Ecologist - Writer - Photographer

Stress physiology of South African game animals

Stress physiology of South African game animals

South Africa has a thriving wildlife (game) industry driven primarily by ecotourism and hunting. It therefore has a greater proportional land area cover dedicated to large game animals, and a higher density of game animals, than anywhere else. However, most of South Africa's game reserves are fenced and the larger animals cannot colonise new areas or migrate between them. Wildlife capture and translocation is therefore a common occurrence in South Africa with approximately 130,000 game animals captured and moved each year. An improved understanding of the physiological impact of capture stress will benefit the welfare and productivity of animals and the wildlife ranching industry in South Africa and beyond. I therefore worked with professional wildlife capture teams and professional hunters to collect data on the physiology of game animals under various capture and kill circumstances. Sampling was opportunistic; no animals were captured or killed for research purposes.

White rhinoceros undergoing capture for translocation

To read more about the white rhinoceros, see photos and view photo slideshow and GoPro footage of rhino capture, de-horning and translocation, go to my Rhino! gallery.

The Abstract from my presentation at the Universities Federation for Animal Welfare Symposium 2015 is below:

Abstract for Presentation at Universities Federation for Animal Welfare Symposium 2015


JS Gilchrist

Wildlife ranching, or the management of wild animals for profit from kill, is one way in which to increase the cover and density of wild mammals on land that would otherwise likely be given to domestic livestock. Wildlife ranching is a growing industry in South Africa. Most game reserves are fenced. Where wild animals are fenced in areas with a lack of predators, there is a need to reduce a population that would otherwise expand until starvation or disease provided a check on population growth. Control of population is therefore a necessary result, as well as a goal (via harvesting), of game ranching.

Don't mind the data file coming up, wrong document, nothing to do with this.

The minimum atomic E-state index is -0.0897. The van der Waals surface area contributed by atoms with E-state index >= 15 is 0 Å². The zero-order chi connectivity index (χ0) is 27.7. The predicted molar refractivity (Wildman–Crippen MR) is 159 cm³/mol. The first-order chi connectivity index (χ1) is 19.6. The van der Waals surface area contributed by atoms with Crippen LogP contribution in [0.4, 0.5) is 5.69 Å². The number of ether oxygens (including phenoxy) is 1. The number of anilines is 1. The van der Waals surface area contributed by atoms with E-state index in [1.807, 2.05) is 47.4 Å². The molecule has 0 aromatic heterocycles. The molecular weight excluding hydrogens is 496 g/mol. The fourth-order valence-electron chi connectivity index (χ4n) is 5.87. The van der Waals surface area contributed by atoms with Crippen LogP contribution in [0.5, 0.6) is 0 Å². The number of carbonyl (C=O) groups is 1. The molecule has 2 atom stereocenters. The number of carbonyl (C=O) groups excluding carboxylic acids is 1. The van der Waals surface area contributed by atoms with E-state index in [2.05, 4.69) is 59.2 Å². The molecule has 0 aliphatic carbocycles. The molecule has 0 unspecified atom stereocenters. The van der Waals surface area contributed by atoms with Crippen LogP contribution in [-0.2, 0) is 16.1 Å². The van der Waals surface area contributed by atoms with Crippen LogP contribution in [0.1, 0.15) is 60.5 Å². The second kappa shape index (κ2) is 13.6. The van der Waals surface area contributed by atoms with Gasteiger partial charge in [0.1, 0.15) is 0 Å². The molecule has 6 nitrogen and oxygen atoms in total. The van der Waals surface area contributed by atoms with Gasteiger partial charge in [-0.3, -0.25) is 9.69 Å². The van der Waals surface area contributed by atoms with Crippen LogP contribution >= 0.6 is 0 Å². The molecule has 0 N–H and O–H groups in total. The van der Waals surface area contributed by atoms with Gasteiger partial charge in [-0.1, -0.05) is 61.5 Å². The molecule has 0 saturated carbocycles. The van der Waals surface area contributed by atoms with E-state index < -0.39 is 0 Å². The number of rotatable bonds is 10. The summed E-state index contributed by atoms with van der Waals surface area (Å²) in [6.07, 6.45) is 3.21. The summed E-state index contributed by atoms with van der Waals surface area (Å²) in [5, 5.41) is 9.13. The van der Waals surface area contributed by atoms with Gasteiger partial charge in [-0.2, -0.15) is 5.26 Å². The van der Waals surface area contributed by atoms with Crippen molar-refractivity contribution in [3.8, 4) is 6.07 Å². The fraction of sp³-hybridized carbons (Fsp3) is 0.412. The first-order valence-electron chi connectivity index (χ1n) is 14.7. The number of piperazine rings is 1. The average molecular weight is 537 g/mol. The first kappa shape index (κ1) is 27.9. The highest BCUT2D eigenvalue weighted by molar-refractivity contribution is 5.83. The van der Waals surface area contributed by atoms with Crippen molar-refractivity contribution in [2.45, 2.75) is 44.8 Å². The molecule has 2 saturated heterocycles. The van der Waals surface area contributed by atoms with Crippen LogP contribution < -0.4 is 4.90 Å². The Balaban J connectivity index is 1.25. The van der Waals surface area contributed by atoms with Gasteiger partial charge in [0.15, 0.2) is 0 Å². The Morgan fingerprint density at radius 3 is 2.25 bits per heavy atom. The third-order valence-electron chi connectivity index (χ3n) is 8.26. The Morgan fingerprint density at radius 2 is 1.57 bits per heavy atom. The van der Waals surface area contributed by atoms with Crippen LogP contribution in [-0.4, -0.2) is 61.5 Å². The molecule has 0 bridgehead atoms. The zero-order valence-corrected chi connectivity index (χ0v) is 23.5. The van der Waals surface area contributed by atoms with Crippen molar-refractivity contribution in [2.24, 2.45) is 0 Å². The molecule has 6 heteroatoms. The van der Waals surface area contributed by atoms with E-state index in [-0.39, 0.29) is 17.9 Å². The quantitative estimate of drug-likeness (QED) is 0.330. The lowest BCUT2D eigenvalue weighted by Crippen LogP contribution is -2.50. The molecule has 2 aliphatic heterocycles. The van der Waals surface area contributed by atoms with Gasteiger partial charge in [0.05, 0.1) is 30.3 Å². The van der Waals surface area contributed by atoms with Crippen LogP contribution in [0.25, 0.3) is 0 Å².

There are essentially two modes of free-living population control in the absence of natural predators; i) capture and translocation, and/or ii) cull (kill). Translocation can provide income to the owner of the stock. Cull can provide income via biltong (meat) or trophy.

The expanding wildlife ranching industry in South Africa is driven ultimately by a demand for trophy and biltong animals, which fuels the wildlife translocation business. Each year in South Africa, approximately one million game animals are shot for biltong, 63,000 killed for trophy, with 130,000 animals translocated. There are therefore major welfare and productivity implications of capture and translocation.

Over 50 wildlife capture and translocation teams operate in South Africa and elsewhere; principally moving ungulate mammals. However, this trade persists with limited scientific evaluation of the physiological stresses on the animals or how to minimise them. Physiological stress is known to compromise animal health, welfare, and consequently value. The benefits of this research therefore go beyond animal welfare, and importantly this provides additional motivation to wildlife managers and the industry to promote good practice that benefits animal welfare by reducing animal stress.
This research evaluated physiological stress of South African game animals sampled post-capture or post-kill. Physiological parameters analysed include blood chemistry, salivary cortisol, and rectal temperature. Over one thousand animals were sampled across a variety of species with variable capture and cull circumstances. Data and results will be presented.

The aim of this research is to evaluate the factors that influence physiological stress within captured and culled South African ungulates, and to subsequently make recommendations to the game industry to reduce the negative effects of stress on the animals.

Click here to see list and links to: my scientific publications.